One Woman’s Journey

My journey to Humanism

| |

Betty Nassaka is the founder president of the Ugandan Humanist Effort to Save Women (UHESWO) which is affiliated to IHEU member organization UHASSO. In this personal account she writes about how she developed a critical and independent mind in a country where religion and tradition dominate and rarely give women the opportunity to grow.

What my Parents Taught Me

I grew up in a family that worships both God and gods. My father was killed in the war of liberation; my stepfather, who was a traditional healer, went to church with my mother on Sundays.

After noticing that most of my stepfather’s clients were victims of AIDS, I asked him one day why most of his clients would eventually die? He responded by asking me if he was God to be able to save their lives. On another occasion I questioned my mother on why she was going to church, and yet prayed to other gods too? She responded by asking if anyone was forcing me to go to church or to a shrine.

My parents were insensitive to my need to know and to understand. Whenever I asked them a question, I was
rewarded by another question. So, I stopped asking them and, instead, started on the path of thinking for myself and looking for logical answers to the questions I had.

Continue reading “One Woman’s Journey”

Study finds that females outnumber males, online in U.S

Last Updated: Friday, April 13, 2007 | 10:27 AM ET
CBC News

Bucking the perception of the internet as a male-dominated world, a study released this week found more women than men are going online in the United States.

An estimated 97.2 million females aged 3 and older will be online in 2007, or 51.7 per cent of the total online population in the U.S., according to a report by eMarketer.

The report, Women Online: Taking a New Look, suggests female internet usage has been ahead of male usage for some time. But now, eMarketer said, other researchers such as comScore Media Matrix, Arbitron and
Edison Media Research support the same conclusion.

According to eMarketer, female usage of the internet in the U.S. has risen 12.4 per cent since 2000, compared with 3.2 percent for males.  In 2011, 109.7 million U.S. females are projected to be online, amounting to 51.9 percent of the online population.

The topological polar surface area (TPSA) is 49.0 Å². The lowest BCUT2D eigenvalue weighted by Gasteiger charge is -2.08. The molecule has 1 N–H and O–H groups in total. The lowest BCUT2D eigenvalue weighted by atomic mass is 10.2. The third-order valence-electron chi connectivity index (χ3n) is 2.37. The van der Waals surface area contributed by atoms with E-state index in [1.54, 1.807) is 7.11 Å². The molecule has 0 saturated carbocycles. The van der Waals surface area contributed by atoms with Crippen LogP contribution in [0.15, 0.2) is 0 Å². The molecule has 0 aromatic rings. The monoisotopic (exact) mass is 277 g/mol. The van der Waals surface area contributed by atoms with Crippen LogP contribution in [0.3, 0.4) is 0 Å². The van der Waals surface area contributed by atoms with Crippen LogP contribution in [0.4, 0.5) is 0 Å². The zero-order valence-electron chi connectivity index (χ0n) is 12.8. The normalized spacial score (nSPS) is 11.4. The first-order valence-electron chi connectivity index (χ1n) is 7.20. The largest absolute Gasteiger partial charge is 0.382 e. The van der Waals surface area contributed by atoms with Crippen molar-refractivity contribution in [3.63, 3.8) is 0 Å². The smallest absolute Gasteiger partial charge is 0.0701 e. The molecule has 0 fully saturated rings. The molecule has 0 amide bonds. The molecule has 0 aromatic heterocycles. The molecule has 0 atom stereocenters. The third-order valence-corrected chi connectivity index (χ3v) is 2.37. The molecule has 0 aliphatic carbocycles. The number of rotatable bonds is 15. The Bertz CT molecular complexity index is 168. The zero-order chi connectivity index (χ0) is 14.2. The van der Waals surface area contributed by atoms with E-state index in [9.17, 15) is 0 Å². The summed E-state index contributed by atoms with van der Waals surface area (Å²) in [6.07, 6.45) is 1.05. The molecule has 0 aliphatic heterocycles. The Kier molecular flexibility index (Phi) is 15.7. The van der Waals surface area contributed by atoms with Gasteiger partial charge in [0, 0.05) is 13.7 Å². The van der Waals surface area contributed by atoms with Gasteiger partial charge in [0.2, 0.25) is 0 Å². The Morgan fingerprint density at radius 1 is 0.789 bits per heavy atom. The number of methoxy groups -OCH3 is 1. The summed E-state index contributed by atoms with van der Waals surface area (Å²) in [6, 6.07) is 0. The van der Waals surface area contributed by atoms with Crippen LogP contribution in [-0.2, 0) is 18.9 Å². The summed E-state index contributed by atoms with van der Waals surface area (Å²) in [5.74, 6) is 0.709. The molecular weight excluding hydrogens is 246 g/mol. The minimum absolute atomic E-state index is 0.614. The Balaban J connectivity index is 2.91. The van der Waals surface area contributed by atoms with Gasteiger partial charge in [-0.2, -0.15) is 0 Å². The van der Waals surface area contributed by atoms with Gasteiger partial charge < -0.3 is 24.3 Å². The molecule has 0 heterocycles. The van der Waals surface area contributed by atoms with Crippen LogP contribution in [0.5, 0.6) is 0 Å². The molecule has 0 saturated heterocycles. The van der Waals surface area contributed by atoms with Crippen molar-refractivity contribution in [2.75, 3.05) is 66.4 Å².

However, women don’t appear to be as enamored of online video as their male counterparts, the study found. Only 66 percent of the estimated 97.2 million females online watch videos, compared with 78 percent of the 90.9 million men.

The author of the eMarketer report said the change in demographics could affect trends in content and usage of the web. ” For girls who have grown up with technology, there is no significant gender gap in internet usage,” said eMarketer senior analyst Debra Aho Williamson. ” The rise of activities that are particularly appealing to young females, such as social networking, will result in even greater usage.”

Studies that look at only adult populations still find more men online than women in the U.S.

The Pew Internet & American Life Project from April 2006 reported 74 percent of adult males in the U.S. were online, compared with 71 percent of women.

A Statistics Canada study of adults conducted in 2005 found a minuscule difference in usage between the sexes, with 68 percent of men versus 67.8 percent of women counting as internet users.

All of us like to be proven RIGHT

My 2$
Er, not exactly.  Many warm, dry, well fed and well loved humans enjoy the exploration of ideas. If one answer inevitably leads to another question, and therefore more exploration, then all is good. Daily exploration practice builds the process of relationships without bringing negativity into the circle.